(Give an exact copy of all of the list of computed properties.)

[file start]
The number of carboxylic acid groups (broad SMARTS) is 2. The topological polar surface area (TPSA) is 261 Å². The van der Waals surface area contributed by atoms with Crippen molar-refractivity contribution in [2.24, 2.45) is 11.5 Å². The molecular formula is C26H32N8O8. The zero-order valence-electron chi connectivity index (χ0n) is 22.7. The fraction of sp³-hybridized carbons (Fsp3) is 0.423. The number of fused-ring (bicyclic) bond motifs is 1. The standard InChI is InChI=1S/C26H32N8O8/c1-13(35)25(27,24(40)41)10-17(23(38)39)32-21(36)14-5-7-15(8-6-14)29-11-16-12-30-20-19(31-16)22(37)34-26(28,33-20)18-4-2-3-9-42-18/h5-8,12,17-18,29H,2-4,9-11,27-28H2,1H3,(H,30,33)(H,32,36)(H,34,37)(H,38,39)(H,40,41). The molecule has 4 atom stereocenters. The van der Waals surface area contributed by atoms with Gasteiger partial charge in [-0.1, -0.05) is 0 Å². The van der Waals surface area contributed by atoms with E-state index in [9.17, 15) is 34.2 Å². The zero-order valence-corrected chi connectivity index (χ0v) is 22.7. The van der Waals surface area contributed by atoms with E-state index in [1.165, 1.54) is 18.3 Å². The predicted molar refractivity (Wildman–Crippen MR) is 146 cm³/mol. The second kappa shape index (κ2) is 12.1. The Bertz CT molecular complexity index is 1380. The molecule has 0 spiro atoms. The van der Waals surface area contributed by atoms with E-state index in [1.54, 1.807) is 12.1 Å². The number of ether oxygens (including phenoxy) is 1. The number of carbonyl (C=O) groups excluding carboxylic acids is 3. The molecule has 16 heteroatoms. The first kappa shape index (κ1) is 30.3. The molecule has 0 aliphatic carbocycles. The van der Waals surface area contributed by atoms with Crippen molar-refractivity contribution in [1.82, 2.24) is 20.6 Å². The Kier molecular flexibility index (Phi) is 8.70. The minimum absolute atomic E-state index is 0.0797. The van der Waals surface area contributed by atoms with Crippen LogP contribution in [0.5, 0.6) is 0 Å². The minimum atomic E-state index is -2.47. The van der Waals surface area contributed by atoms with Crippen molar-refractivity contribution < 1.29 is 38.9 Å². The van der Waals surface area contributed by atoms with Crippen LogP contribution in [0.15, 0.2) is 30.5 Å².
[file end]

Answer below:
The number of carboxylic acid groups (broad SMARTS) is 2. The topological polar surface area (TPSA) is 261 Å². The van der Waals surface area contributed by atoms with Crippen molar-refractivity contribution in [2.24, 2.45) is 11.5 Å². The molecular formula is C26H32N8O8. The zero-order valence-electron chi connectivity index (χ0n) is 22.7. The fraction of sp³-hybridized carbons (Fsp3) is 0.423. The number of fused-ring (bicyclic) bond motifs is 1. The standard InChI is InChI=1S/C26H32N8O8/c1-13(35)25(27,24(40)41)10-17(23(38)39)32-21(36)14-5-7-15(8-6-14)29-11-16-12-30-20-19(31-16)22(37)34-26(28,33-20)18-4-2-3-9-42-18/h5-8,12,17-18,29H,2-4,9-11,27-28H2,1H3,(H,30,33)(H,32,36)(H,34,37)(H,38,39)(H,40,41). The molecule has 4 atom stereocenters. The van der Waals surface area contributed by atoms with Gasteiger partial charge in [-0.1, -0.05) is 0 Å². The van der Waals surface area contributed by atoms with E-state index in [9.17, 15) is 34.2 Å². The zero-order valence-corrected chi connectivity index (χ0v) is 22.7. The van der Waals surface area contributed by atoms with E-state index in [1.165, 1.54) is 18.3 Å². The predicted molar refractivity (Wildman–Crippen MR) is 146 cm³/mol. The second kappa shape index (κ2) is 12.1. The Bertz CT molecular complexity index is 1380. The molecule has 0 spiro atoms. The van der Waals surface area contributed by atoms with E-state index in [1.54, 1.807) is 12.1 Å². The number of ether oxygens (including phenoxy) is 1. The number of carbonyl (C=O) groups excluding carboxylic acids is 3. The molecule has 16 heteroatoms. The first kappa shape index (κ1) is 30.3. The molecule has 0 aliphatic carbocycles. The van der Waals surface area contributed by atoms with Crippen molar-refractivity contribution in [1.82, 2.24) is 20.6 Å². The Kier molecular flexibility index (Phi) is 8.70. The minimum absolute atomic E-state index is 0.0797. The van der Waals surface area contributed by atoms with Crippen LogP contribution in [0.5, 0.6) is 0 Å². The minimum atomic E-state index is -2.47. The van der Waals surface area contributed by atoms with Crippen molar-refractivity contribution < 1.29 is 38.9 Å². The van der Waals surface area contributed by atoms with Crippen LogP contribution in [0.15, 0.2) is 30.5 Å².